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When Only Plastic Will Do

American Government Special Collections Reference Desk

Hobbies Topics:  Porsche 911
Opinions expressed by Bill Crittenden are not official policies or positions of The Crittenden Automotive Library. You can read more about the Library's goals, mission, policies, and operations on the About Us page.

When Only Plastic Will Do

Bill Crittenden
December 19, 2009

Much to the consternation of the traditional model builder, die cast cars offer top-quality instant gratification at reasonable prices. The precision crafted versions of cars by such brands as AUTOart, Lincoln Mint and GMP are often built to standards that the average modeler just can’t reach. We’ve all heard before that it’s one of the reasons the hobby is dying, and there’s not much of anything any modeler can do to stop it.

I admit I own many more die cast cars than plastic kits, thanks to an extensive collection of Action NASCAR pieces. No where is the model business hurting more than in the once-thriving stock car racing segment. The time and skill required to properly build one of these kits, when compared to the purchase price of a modern die cast, just doesn’t seem worth it.

Another thing we’ve heard, especially those of us who hang around John Walczak, is that unless we get the younger generation involved in model building the hobby will die off. So how do we get kids, who have hundreds of new entertainment options that weren’t available in the golden years of model car building, interested in sitting down at a table and spending hours to build a plastic model?

Inspiration came from telling an 18-year old about one of the models I saw Doug DeMars bring to the meeting a few weeks ago. It was a red Porsche 911, but I noticed when I was taking a picture of it that it had an engine where the back seat should be. It was also not a Porsche flat-six, it’s intake came up to just below the rear glass. It was a Chevrolet 427, mid-mounted, and connected to the rear wheels by a transaxle from an Oldmobile Toronado.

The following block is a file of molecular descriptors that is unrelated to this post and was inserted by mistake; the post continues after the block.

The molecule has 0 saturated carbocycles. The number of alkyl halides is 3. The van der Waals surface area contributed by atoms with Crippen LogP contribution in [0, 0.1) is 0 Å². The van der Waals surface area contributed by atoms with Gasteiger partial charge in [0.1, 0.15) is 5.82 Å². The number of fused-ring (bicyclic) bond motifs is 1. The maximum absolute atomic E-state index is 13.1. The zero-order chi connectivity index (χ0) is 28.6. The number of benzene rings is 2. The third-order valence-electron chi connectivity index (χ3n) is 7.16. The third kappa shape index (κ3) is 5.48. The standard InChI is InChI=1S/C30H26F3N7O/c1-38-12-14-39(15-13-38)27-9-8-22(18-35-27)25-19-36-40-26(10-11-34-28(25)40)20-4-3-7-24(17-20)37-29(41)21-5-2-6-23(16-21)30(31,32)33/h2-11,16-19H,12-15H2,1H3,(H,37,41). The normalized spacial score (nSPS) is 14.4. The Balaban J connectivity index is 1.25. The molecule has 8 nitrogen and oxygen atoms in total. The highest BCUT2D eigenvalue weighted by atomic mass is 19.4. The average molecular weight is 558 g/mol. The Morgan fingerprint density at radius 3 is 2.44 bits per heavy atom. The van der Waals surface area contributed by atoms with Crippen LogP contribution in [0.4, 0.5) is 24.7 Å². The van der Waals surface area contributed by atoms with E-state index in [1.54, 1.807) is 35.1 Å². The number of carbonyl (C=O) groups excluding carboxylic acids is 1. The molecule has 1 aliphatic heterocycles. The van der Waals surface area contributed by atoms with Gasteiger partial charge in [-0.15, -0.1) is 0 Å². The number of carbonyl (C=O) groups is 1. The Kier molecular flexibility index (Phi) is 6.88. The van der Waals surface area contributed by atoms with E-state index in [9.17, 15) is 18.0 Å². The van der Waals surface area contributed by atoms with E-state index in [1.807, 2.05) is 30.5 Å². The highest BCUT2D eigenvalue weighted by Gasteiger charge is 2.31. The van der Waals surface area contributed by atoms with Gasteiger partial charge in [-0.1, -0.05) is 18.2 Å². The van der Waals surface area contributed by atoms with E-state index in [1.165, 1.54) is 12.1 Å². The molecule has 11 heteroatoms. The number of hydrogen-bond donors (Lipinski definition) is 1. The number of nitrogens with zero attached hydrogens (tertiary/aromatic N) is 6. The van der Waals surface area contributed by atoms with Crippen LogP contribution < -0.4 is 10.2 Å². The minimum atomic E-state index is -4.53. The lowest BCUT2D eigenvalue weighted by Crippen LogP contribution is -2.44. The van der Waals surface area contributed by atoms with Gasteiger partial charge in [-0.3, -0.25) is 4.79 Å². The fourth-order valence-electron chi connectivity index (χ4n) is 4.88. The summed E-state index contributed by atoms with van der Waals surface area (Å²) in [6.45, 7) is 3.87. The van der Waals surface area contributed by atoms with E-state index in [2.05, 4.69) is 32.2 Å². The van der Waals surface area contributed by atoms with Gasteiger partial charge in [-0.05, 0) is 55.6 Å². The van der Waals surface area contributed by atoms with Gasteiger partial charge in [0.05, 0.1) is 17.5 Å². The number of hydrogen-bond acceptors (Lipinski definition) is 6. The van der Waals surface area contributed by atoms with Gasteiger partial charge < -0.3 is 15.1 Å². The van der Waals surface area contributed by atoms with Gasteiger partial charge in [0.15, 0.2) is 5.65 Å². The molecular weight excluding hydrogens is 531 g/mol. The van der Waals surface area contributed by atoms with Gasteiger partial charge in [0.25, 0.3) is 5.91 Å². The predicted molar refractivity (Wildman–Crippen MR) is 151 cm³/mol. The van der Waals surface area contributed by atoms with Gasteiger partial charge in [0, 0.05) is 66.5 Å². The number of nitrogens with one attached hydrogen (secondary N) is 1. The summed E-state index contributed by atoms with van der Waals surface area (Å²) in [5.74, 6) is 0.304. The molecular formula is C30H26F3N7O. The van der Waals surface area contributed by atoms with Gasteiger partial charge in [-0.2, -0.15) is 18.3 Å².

I imagine such a chunk of metal added to the car would upset the precise handling that Porsche is known for, but that’s beside the point. I realized that with a little imagination, some glue and perhaps a little heat, a modeler can put together parts that just weren’t ever intended to be on the same car. And that’s something that you just can’t do with die cast. Go ahead, try to find a red Porsche 911 with a 427 engine from any die cast producer.

The ease of working in plastic allows anyone with patience to be a desktop Chip Foose. We can indulge our imaginations and show our results to the world without all the expense of real cars and a full-size shop to build them in. That’s something that should appeal to the average teenager, who probably doesn’t own a shop. Or a car.

Porsche 911 Carrera 427 Engine Modified Porsche 911 Carrera
Chevrolet 427 Engine
Transaxle from Johan Oldsmobile Toronado kit
Built by Doug DeMars
Photo ©2009 Bill Crittenden
December 2009 Meeting of C.A.R.S. in Miniature
View photo, 3,254KB
Porsche 911 Carrera 427 Engine Modified Porsche 911 Carrera
Chevrolet 427 Engine
Transaxle from Johan Oldsmobile Toronado kit
Built by Doug DeMars
Photo ©2009 Bill Crittenden
December 2009 Meeting of C.A.R.S. in Miniature
View photo, 3,333KB
Porsche 911 Carrera 427 Engine Modified Porsche 911 Carrera
Chevrolet 427 Engine
Transaxle from Johan Oldsmobile Toronado kit
Built by Doug DeMars
Photo ©2009 Bill Crittenden
December 2009 Meeting of C.A.R.S. in Miniature
View photo, 3,536KB
Porsche 911 Carrera 427 Engine Modified Porsche 911 Carrera
Chevrolet 427 Engine
Transaxle from Johan Oldsmobile Toronado kit
Built by Doug DeMars
Photo ©2009 Bill Crittenden
December 2009 Meeting of C.A.R.S. in Miniature
View photo, 3,022KB



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